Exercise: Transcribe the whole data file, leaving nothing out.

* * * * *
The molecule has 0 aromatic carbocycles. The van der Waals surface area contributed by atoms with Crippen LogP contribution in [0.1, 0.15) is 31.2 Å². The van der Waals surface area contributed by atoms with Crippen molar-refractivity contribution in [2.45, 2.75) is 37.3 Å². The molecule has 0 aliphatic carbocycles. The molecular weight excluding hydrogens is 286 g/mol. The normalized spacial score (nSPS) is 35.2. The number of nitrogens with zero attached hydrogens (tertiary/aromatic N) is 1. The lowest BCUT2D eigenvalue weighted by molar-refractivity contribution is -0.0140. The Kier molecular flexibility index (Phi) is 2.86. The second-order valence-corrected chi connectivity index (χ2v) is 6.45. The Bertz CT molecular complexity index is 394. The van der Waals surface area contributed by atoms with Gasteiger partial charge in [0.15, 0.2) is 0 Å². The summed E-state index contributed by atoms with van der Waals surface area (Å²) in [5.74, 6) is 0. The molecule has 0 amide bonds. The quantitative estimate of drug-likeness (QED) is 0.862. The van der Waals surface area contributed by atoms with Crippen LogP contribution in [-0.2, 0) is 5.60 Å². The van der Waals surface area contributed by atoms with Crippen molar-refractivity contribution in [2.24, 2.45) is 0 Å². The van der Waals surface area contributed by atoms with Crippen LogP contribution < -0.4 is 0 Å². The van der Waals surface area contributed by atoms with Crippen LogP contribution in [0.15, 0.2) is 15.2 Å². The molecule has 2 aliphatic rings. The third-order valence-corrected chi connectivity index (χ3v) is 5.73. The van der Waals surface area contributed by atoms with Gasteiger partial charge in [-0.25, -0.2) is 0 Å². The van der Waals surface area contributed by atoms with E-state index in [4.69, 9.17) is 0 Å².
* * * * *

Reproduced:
The molecule has 0 aromatic carbocycles. The van der Waals surface area contributed by atoms with Crippen LogP contribution in [0.1, 0.15) is 31.2 Å². The van der Waals surface area contributed by atoms with Crippen molar-refractivity contribution in [2.45, 2.75) is 37.3 Å². The molecule has 0 aliphatic carbocycles. The molecular weight excluding hydrogens is 286 g/mol. The normalized spacial score (nSPS) is 35.2. The number of nitrogens with zero attached hydrogens (tertiary/aromatic N) is 1. The lowest BCUT2D eigenvalue weighted by molar-refractivity contribution is -0.0140. The Kier molecular flexibility index (Phi) is 2.86. The second-order valence-corrected chi connectivity index (χ2v) is 6.45. The Bertz CT molecular complexity index is 394. The van der Waals surface area contributed by atoms with Gasteiger partial charge in [0.15, 0.2) is 0 Å². The summed E-state index contributed by atoms with van der Waals surface area (Å²) in [5.74, 6) is 0. The molecule has 0 amide bonds. The quantitative estimate of drug-likeness (QED) is 0.862. The van der Waals surface area contributed by atoms with Crippen LogP contribution in [-0.2, 0) is 5.60 Å². The van der Waals surface area contributed by atoms with Crippen molar-refractivity contribution in [2.24, 2.45) is 0 Å². The van der Waals surface area contributed by atoms with Crippen LogP contribution < -0.4 is 0 Å². The van der Waals surface area contributed by atoms with Crippen LogP contribution in [0.15, 0.2) is 15.2 Å². The molecule has 2 aliphatic rings. The third-order valence-corrected chi connectivity index (χ3v) is 5.73. The van der Waals surface area contributed by atoms with Gasteiger partial charge in [-0.25, -0.2) is 0 Å². The van der Waals surface area contributed by atoms with E-state index in [4.69, 9.17) is 0 Å².